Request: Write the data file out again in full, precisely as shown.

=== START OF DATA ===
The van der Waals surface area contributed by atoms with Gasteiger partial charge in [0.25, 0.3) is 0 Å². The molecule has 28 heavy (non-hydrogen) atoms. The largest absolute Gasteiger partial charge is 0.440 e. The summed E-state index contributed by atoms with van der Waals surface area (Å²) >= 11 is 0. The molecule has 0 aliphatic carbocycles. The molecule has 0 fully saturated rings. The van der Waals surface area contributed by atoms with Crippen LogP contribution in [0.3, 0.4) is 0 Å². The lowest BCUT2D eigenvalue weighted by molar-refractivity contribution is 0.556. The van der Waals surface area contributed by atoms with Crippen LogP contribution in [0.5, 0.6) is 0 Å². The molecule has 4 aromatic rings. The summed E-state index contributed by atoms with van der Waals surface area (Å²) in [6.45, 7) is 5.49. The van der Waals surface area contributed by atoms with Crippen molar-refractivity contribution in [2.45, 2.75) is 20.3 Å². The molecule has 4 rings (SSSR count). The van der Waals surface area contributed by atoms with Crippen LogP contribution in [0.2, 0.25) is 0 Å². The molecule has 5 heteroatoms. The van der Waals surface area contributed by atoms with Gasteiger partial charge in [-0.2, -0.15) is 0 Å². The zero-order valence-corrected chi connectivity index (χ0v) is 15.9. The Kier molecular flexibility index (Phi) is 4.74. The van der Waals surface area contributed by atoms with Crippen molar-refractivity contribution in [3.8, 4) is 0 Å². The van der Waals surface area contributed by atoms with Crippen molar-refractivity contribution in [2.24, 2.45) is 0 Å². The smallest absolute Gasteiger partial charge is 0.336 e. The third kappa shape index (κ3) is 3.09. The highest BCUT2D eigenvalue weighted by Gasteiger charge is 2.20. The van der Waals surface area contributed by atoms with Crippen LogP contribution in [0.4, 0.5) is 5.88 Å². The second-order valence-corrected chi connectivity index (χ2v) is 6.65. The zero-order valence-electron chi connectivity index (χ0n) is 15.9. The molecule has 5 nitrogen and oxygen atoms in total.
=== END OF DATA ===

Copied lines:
The van der Waals surface area contributed by atoms with Gasteiger partial charge in [0.25, 0.3) is 0 Å². The molecule has 28 heavy (non-hydrogen) atoms. The largest absolute Gasteiger partial charge is 0.440 e. The summed E-state index contributed by atoms with van der Waals surface area (Å²) >= 11 is 0. The molecule has 0 aliphatic carbocycles. The molecule has 0 fully saturated rings. The van der Waals surface area contributed by atoms with Crippen LogP contribution in [0.3, 0.4) is 0 Å². The lowest BCUT2D eigenvalue weighted by molar-refractivity contribution is 0.556. The van der Waals surface area contributed by atoms with Crippen LogP contribution in [0.5, 0.6) is 0 Å². The molecule has 4 aromatic rings. The summed E-state index contributed by atoms with van der Waals surface area (Å²) in [6.45, 7) is 5.49. The van der Waals surface area contributed by atoms with Crippen molar-refractivity contribution in [2.45, 2.75) is 20.3 Å². The molecule has 4 rings (SSSR count). The van der Waals surface area contributed by atoms with Crippen LogP contribution in [0.2, 0.25) is 0 Å². The molecule has 5 heteroatoms. The van der Waals surface area contributed by atoms with Gasteiger partial charge in [-0.2, -0.15) is 0 Å². The zero-order valence-corrected chi connectivity index (χ0v) is 15.9. The Kier molecular flexibility index (Phi) is 4.74. The van der Waals surface area contributed by atoms with Crippen molar-refractivity contribution in [3.8, 4) is 0 Å². The van der Waals surface area contributed by atoms with Crippen molar-refractivity contribution in [2.24, 2.45) is 0 Å². The smallest absolute Gasteiger partial charge is 0.336 e. The third kappa shape index (κ3) is 3.09. The highest BCUT2D eigenvalue weighted by Gasteiger charge is 2.20. The van der Waals surface area contributed by atoms with Crippen LogP contribution in [0.4, 0.5) is 5.88 Å². The second-order valence-corrected chi connectivity index (χ2v) is 6.65. The zero-order valence-electron chi connectivity index (χ0n) is 15.9. The molecule has 5 nitrogen and oxygen atoms in total.